Lots of people (okay, a small handful) ask what my current training plan looks like. Now, I'm not being lazy, but I'm not posting my whole plan below for a handful of reasons. My training plan may not suit you, it has been designed for me and my goals. My PT works hard to come up with plans for me, and I work damn hard executing them and sticking to them. You really need to talk to a fitness professional to get the right advice for you and what you're trying to achieve. Nevertheless, I'm a week into mine and I wanted to share a little about what i've been getting up to:

My current priority is strength so some of the things I'm focusing on in order to achieve optimal strength are:

Posterior chain work

I absolutely love my compound movements - deadlifts, squats, pull-ups. To keep progressing, I'm working on strengthening up and improving the range of motion in my posterior chain; that's basically all the muscles down the back of the body. This is more than aesthetics, this is about improving the quality of lifting in order to improve the weight I can life effectively. Anyone who is just mindlessly squatting, stop. Think about how you're going through the motion. De-load your weights and focus on the muscles you're activating at all times of the lift. Seriously, stop just bashing out the reps without really thinking about what you're doing. You'll feel the benefit so much more.

Glute activation

This kinda goes hand in hand with the above, but I won't ever do a single lower body exercise now without doing this first. Grab resistance bands and fire your glutes up. You want them to start to burn a little - this means they're active, awake and listening and you're much more likely to engage them in the exercise you're doing. Frogs legs, penguin walks, toe taps, adductor pulses - back away from the machines for the first 10-15 minutes of your leg day and wake up your body parts that are going to be doing the work.

Time under high tension (TUHT)

Most of my current programme starts with heavy weight (about 80% of my max), 6-8 reps, medium volume and no supersets until about 3 exercises in. This means I can really focus on each movement and take time to execute them in the best way possible. There's no room for sloppy reps here. This is all about really feeling it at the bottom of the range of a squat. Focusing on pausing, focusing on the eccentric phase (e.g. coming back up). It's psychologically challenging as well as physically. Your instinct is to get the rep done, TUHT laughs right in the face of that instinct. This means you can't just tune out in your training, you have to be present both physically and mentally for every single rep. Trust me, it's tiring.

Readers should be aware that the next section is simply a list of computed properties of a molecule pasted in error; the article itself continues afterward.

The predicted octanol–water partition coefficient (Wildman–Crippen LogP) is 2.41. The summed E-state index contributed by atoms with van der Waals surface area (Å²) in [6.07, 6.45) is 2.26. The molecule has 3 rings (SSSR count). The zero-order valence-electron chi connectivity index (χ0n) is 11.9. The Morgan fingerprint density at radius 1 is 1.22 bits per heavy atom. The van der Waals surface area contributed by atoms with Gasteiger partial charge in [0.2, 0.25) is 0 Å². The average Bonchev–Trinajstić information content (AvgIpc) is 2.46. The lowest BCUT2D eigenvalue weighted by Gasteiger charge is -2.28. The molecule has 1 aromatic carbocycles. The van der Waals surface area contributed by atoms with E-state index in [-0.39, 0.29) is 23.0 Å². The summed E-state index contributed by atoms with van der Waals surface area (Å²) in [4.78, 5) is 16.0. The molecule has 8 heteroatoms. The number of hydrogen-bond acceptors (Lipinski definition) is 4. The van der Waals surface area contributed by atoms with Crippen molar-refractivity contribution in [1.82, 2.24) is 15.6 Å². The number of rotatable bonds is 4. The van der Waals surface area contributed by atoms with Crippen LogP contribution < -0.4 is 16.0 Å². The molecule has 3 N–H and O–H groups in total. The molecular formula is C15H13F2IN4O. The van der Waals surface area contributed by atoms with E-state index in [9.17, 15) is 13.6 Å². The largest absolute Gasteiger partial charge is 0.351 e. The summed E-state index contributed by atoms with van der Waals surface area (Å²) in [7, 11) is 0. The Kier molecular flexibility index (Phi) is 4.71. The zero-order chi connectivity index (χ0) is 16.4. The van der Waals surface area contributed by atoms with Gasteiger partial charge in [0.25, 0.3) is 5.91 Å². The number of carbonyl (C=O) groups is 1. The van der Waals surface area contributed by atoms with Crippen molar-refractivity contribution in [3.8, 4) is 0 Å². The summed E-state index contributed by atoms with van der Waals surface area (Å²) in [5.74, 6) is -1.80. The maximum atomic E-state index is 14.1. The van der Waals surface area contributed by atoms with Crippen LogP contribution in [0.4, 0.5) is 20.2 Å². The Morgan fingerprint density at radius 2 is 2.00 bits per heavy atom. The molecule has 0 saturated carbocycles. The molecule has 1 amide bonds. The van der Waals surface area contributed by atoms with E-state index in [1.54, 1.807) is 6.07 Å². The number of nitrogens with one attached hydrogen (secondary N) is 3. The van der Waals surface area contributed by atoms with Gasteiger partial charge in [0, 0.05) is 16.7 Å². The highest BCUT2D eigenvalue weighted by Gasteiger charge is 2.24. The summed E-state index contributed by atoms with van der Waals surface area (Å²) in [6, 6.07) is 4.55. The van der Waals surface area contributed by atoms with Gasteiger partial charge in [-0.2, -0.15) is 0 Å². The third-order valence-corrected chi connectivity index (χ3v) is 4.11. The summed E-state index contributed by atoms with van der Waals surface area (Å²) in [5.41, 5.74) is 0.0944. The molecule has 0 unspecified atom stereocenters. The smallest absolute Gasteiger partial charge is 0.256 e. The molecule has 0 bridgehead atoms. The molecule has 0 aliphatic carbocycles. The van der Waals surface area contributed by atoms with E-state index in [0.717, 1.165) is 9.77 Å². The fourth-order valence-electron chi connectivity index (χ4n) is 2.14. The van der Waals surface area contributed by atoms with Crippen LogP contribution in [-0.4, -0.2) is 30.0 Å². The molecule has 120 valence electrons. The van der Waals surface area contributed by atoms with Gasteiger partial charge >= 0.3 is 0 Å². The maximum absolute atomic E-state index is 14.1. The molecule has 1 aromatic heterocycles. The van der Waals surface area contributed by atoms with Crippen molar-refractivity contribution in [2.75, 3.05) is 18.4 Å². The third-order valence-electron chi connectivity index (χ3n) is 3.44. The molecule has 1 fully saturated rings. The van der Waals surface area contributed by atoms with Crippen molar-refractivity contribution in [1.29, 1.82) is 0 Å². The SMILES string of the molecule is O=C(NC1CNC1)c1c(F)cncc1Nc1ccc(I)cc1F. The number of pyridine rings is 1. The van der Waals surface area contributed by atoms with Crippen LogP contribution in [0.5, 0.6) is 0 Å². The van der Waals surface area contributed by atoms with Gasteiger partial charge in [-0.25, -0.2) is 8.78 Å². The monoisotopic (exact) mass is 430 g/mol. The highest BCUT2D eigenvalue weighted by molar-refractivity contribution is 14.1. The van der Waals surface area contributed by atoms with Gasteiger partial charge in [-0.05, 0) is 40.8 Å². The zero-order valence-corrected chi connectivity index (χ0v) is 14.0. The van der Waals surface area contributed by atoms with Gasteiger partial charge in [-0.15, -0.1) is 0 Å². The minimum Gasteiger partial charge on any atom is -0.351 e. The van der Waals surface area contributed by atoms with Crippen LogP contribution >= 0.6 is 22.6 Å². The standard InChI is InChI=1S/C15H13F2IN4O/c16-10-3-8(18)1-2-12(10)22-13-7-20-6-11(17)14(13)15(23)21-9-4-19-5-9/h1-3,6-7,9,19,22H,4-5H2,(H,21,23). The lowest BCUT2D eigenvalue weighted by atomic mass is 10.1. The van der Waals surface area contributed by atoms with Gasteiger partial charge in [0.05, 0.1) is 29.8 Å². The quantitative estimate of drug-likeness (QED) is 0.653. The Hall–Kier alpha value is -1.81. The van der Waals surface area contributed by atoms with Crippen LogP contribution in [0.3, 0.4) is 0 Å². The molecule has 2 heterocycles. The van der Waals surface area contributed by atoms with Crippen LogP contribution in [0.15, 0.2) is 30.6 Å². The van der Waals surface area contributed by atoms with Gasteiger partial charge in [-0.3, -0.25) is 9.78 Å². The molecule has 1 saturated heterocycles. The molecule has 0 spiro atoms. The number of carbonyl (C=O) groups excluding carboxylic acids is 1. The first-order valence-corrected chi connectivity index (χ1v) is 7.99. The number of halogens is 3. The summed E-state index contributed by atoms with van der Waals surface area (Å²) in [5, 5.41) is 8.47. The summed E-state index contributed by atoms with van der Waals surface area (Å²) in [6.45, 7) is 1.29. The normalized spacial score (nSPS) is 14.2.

I'm actually feeling SO over back squats* for legs and glutes at the moment - it's true that there is so much more to building legs and a booty than squats. I'm loving deadlifts (conventional, sumo, romanian, straight leg - I want ALL the deadlifts) more and more these days and can switch these up to feel it in different areas. I get way more satisfaction from these than any squat ever gave me. The challenge to really lift through your feet and not your back is one I'm happy to accept. Supplemented with front and hack squats, pull ups, a tonne of lat pulldown variations, the first week on this new programme has been HARD, but I absolutely love it. Bring on week 2.

*Jokes, I'll never stop doing back squats altogether, I'm just trying to prove a point ;)

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